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Laboratory certification & registration program (LabCert)

The Department of Natural Resources accredits laboratories to perform aqueous (non-potable water), solid and drinking water testing for many of the agency's environmental programs. Certified and registered laboratories must meet all the criteria outlined in Ch. NR 149, Wis. Adm. Code.

» Tests Certified by Laboratories List [XLSX]

Accreditation for PFAS in drinking water, aqueous (non-potable waters), and solid matrices

Wisconsin is now offering accreditation for PFAS in drinking water, aqueous (non-potable waters), and solid matrices.

» Laboratory certification for PFAS


The department is not a National Environmental Laboratory Accreditation Program (NELAP) Accrediting Authority and does not recognize NELAP accreditation issued by other state or federal agencies in lieu of certification under Ch. NR 149, Wis. Adm. Code.

The DNR currently maintains no reciprocity agreements with any state.

Accreditation is not available for the following:

  • air monitoring;
  • microbiology;
  • radiochemistry; and
  • asbestos.

More information about the Laboratory Certification & Registration Program.

Annual accreditation renewal

There is no annual application form to complete. Refer to the renewal task time line [PDF].


The accreditation process consists of submitting an application form (plus any attachments as required), associated PT results, any additional application materials required and payment for the application fees. Once the application is deemed complete, an on-site evaluation is required for initial applications. The on-site evaluation may be waived for revised applications, depending on the scope and breadth of additional accreditations sought. Note that incomplete applications are voided after one year from the date the application is received.

Important: Status of applications may be verified by contacting program chemist, Tom Trainor at 920-412-5970 or by email at There are also lists of accredited laboratories available.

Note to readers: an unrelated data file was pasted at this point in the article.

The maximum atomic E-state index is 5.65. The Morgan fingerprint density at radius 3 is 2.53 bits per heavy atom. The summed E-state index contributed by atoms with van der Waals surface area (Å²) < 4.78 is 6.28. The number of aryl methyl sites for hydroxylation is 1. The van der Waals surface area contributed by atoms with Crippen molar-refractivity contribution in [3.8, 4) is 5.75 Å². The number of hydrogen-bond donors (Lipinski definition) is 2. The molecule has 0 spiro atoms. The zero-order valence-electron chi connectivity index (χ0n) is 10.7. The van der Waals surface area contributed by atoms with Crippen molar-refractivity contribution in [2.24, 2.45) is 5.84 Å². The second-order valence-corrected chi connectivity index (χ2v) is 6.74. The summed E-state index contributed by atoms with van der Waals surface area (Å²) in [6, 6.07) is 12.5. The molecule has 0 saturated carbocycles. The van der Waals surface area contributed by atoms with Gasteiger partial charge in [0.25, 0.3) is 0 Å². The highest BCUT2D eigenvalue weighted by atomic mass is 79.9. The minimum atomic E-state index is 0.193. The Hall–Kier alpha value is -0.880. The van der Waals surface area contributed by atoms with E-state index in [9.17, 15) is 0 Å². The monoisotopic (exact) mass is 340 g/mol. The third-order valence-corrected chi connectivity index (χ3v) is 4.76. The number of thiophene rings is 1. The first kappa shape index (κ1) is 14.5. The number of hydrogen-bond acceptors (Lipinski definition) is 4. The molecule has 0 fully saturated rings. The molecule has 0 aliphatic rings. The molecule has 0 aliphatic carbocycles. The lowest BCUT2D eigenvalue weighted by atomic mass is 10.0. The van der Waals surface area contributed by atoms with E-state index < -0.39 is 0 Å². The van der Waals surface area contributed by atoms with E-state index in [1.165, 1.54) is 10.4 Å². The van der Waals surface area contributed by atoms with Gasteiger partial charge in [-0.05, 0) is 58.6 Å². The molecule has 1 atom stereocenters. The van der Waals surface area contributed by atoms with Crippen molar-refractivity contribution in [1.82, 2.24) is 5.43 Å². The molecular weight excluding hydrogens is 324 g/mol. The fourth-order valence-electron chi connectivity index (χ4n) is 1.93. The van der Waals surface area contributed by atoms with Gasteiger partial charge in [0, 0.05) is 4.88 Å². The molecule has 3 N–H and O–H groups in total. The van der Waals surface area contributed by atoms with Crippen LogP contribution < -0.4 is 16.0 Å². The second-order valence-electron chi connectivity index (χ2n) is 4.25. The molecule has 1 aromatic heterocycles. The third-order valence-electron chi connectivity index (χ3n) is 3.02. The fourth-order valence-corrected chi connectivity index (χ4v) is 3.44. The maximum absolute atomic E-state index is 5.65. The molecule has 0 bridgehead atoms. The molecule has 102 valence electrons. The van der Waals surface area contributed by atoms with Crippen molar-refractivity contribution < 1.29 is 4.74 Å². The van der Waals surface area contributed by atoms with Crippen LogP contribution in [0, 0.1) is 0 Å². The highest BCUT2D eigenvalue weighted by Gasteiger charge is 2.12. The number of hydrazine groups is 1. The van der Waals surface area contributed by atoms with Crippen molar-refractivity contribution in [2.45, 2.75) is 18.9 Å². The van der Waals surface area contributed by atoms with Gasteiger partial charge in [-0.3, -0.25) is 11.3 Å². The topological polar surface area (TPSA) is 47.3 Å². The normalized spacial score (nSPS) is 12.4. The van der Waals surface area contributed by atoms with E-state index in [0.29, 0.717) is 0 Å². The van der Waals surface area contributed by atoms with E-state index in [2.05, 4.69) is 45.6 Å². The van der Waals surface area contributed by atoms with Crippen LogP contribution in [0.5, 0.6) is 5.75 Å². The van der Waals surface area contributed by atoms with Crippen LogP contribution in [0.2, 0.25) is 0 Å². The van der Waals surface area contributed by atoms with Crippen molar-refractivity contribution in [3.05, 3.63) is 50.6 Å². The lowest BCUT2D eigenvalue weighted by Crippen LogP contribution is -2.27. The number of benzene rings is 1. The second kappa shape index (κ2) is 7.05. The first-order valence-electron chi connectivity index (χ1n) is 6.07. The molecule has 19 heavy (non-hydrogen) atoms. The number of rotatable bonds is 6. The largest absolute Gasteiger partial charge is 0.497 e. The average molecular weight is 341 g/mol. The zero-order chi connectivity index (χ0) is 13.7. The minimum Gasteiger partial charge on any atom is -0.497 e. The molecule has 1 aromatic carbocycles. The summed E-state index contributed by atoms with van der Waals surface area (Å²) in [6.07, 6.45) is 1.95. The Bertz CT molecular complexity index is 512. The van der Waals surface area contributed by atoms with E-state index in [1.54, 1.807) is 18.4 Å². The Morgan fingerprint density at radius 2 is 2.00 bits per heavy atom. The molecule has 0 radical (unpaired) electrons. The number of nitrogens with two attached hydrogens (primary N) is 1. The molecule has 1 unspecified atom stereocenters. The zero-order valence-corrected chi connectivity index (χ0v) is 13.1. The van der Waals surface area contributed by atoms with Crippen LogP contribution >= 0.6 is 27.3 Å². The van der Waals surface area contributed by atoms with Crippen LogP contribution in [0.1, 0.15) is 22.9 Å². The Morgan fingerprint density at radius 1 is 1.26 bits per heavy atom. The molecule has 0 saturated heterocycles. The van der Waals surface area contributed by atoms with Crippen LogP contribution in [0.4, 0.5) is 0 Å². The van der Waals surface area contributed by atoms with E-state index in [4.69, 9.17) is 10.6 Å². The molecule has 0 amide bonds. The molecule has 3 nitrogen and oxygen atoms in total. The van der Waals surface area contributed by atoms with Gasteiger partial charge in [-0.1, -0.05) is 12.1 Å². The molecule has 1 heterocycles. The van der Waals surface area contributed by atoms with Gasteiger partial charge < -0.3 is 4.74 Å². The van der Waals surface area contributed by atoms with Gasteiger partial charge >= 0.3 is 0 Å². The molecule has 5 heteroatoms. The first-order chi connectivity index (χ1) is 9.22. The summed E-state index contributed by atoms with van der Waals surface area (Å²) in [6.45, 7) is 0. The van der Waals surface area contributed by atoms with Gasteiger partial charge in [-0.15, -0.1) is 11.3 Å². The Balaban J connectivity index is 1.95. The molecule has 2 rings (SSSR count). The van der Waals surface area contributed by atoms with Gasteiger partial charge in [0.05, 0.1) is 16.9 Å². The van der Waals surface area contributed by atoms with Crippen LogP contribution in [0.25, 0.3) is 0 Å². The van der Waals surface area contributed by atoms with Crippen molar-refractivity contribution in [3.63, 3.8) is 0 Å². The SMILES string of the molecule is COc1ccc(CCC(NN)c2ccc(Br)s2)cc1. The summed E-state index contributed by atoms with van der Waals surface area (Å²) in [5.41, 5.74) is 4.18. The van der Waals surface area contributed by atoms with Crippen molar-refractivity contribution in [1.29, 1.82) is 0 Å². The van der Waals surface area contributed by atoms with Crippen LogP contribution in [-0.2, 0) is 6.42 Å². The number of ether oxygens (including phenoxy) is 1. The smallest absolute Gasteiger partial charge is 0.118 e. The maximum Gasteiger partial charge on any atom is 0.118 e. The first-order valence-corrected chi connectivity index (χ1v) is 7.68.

Application types

There are four different types of applications:

  • initial — labs that are not currently accredited in Wisconsin;
  • revised — currently Wisconsin accredited labs that wish to expand the scope of their accreditation;
  • transfer of ownership — labs that move locations or change ownership; and
  • reciprocity — labs applying for recognition under a reciprocity agreement [PDF].

Application forms

PDF forms

Notice: Some web browsers do not open PDF files on their own. If you experience trouble opening or filling out a PDF form, visit the DNR PDF help for instructions on how to successfully open PDF files.

  • Access Form 4800-002 [PDF], the main application form.
  • Access Form 9400-568 [PDF], the Social Security Number/ FEIN Request Form (new applications and transfer-of-ownership applications only)
  • Obtain and complete one or more of the matrix-specific analyte attachments.
    • Attachment B [PDF] to Form 4800-02, designed for small industrial & wastewater labs performing testing limited to BOD, ammonia, TSS, total phosphorus, chloride, residual chlorine, pH, and DO.
    • Attachment A1 [PDF] to Form 4800-02, for the AQUEOUS matrix.
    • Attachment A2 [PDF] to Form 4800-02, for the SOLID matrix.
    • Attachment A3 [PDF] to Form 4800-02, for the DRINKING WATER matrix.

Use our conversion table [PDF] to convert a specific method for wet chemistry or metals to a technology in our accreditation matrix.

Application cost

The application cost is the sum of the cost for the application type along with any required matrix and category/class fees. Current list of fees [PDF].

The 2018-19 Application Fee Calculator [XLSx] can help you calculate fees for an application.

Proficiency testing (PT) results

Laboratories are required to successfully analyze at least one PT per accreditation period for each matrix-technology (method-analyte or analyte group identified by the department). There are several other PT requirements.

  • Application-related PTs must be no more than six months old. For any initial or revised applications, any PT results required as part of the application must not be more than six months from the date on which the application was received. For this determination, the "Study Close Date" is used.